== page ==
From education to employment

Vice-Chancellor commences new series of Inaugural Professorial Lectures at Leeds Trinity

Professor Charles Egbu

Professor Charles Egbu will give his first formal lecture as Vice-Chancellor at the University on Thursday 28 April.

In his talk, ‘Managing Knowledge Assets and Innovations for Sustainable Competitive Advantage – A Built Environment Sector Perspective’, Professor Egbu will explore his own research interests and expertise, against the backdrop of Leeds Trinity’s strategic ambitions around research, impact and innovation.

The lecture – to be held in-person at the University’s campus in Horsforth and livestreamed for international guests – will draw on over 20 years of personal empirical research and case studies, within the construction and built environment sectors.

The Vice-Chancellor’s address will form the first in a new series of Inaugural Professorial Lectures at the University, which will be hosted to welcome Professors joining the institution and provide a platform for their specialisms.

Professor Egbu joined Leeds Trinity University as Vice-Chancellor in 2020, having previously held the post of Pro Vice-Chancellor for Education and Experience at the University of East London. During his career, he was Dean of the School of Built Environment and Architecture at London South Bank University and Head of the School of Built Environment at the University of Salford.

He has published 12 books and contributed to more than 350 publications in international journals and conferences. He has also supervised over 25 PhD students and examined over 100 candidates from across the globe.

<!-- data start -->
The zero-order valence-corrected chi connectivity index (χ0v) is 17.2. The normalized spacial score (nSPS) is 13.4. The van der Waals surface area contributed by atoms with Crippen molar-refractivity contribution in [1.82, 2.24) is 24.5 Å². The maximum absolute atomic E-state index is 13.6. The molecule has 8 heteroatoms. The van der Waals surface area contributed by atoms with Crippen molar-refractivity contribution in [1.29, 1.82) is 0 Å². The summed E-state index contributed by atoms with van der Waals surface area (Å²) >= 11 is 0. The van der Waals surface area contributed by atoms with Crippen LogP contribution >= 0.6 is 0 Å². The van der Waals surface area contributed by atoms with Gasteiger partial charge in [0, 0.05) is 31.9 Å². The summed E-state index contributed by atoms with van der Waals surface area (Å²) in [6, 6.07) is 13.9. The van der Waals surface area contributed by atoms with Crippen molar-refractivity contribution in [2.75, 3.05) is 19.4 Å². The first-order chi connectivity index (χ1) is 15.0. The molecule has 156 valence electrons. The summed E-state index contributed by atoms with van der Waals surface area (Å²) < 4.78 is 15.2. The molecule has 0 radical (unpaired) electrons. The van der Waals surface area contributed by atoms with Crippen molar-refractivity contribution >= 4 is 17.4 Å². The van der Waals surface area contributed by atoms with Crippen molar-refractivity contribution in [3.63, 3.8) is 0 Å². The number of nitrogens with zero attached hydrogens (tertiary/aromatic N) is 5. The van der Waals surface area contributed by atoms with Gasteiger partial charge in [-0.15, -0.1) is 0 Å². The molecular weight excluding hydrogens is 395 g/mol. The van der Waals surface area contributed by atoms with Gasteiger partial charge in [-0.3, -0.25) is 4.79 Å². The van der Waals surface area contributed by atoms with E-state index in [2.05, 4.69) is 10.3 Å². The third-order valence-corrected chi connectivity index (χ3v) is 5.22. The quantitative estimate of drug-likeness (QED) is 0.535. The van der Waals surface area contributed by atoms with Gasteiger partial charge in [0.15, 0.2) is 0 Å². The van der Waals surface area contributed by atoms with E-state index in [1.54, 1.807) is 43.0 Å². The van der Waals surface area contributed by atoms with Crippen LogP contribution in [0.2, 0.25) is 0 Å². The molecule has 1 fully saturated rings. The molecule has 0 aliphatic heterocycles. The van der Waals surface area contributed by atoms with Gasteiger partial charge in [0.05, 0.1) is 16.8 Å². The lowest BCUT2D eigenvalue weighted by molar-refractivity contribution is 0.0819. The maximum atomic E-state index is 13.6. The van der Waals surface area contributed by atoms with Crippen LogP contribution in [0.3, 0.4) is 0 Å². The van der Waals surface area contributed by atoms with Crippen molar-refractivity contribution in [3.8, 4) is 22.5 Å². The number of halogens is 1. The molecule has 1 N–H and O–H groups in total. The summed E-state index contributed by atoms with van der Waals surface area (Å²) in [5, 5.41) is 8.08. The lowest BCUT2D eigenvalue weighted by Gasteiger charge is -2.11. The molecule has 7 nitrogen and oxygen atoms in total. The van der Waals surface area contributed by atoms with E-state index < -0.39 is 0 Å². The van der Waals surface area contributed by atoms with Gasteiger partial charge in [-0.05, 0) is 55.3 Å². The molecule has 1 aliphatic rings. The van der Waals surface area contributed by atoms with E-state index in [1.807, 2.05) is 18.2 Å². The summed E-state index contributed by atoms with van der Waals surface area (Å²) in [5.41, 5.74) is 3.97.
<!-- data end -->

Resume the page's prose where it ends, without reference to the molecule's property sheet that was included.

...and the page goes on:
Professor Egbu said: “I am delighted to be delivering my first formal lecture as Vice-Chancellor at Leeds Trinity University, commencing a new series of Inaugural Professorial Lectures at the institution. This is a wonderful opportunity to welcome a number of friends back to our campus in Horsforth, as well as international guests online, and focus on research.

“In my lecture, I will discuss the role that effective knowledge management practices could play in the construction and development of built assets. Consideration would also be given to the role knowledge management could play in the levelling-up agenda, skills development, and sustainability, for the benefit of academia, and for leaders in public, private and the third sectors. Research is a key area of focus for us at Leeds Trinity and I’m looking forward to hearing from other colleagues as they deliver their lectures at the University in the near future.”

Professor Karen Sayer, Interim Institutional Research Lead at Leeds Trinity, added: “We are thrilled to be beginning a new series of Inaugural Professorial Lectures at Leeds Trinity University. In recent months we have welcomed a number of new colleagues and Professors to Leeds Trinity and this is an exciting opportunity to hear from them about their areas of expertise and interest.

“Having gained University status in 2012, over the last 10 years Leeds Trinity has built on the rich research culture in place since its 1966 foundation. Our University staff have extensive professional experience in their fields, and as well-respected researchers, continue to contribute to our reputation for excellence in applied research and a research-led culture that enhances our students’ learning experience. Professor Egbu’s research exemplifies our drive and commitment to this work and the new series of lectures is just one way in which we are celebrating this.”

Leeds Trinity University published its Strategic Plan for 2021-2026 last year. ‘Research, Impact and Innovation’ is one of the four key pillars of the strategy.

The University is committed to building a Positive Research Culture that champions a creative and collaborative approach grounded in the University’s values of dignity and care, respect and inclusivity, solidarity and service. Its research will be inclusive, diverse, supportive, open, and aligned to the highest standards of research integrity.

The institution is working to increase the economic, social and cultural impact of its research activities regionally, nationally and globally, and increase its contribution to public debate, engagement and collaboration.

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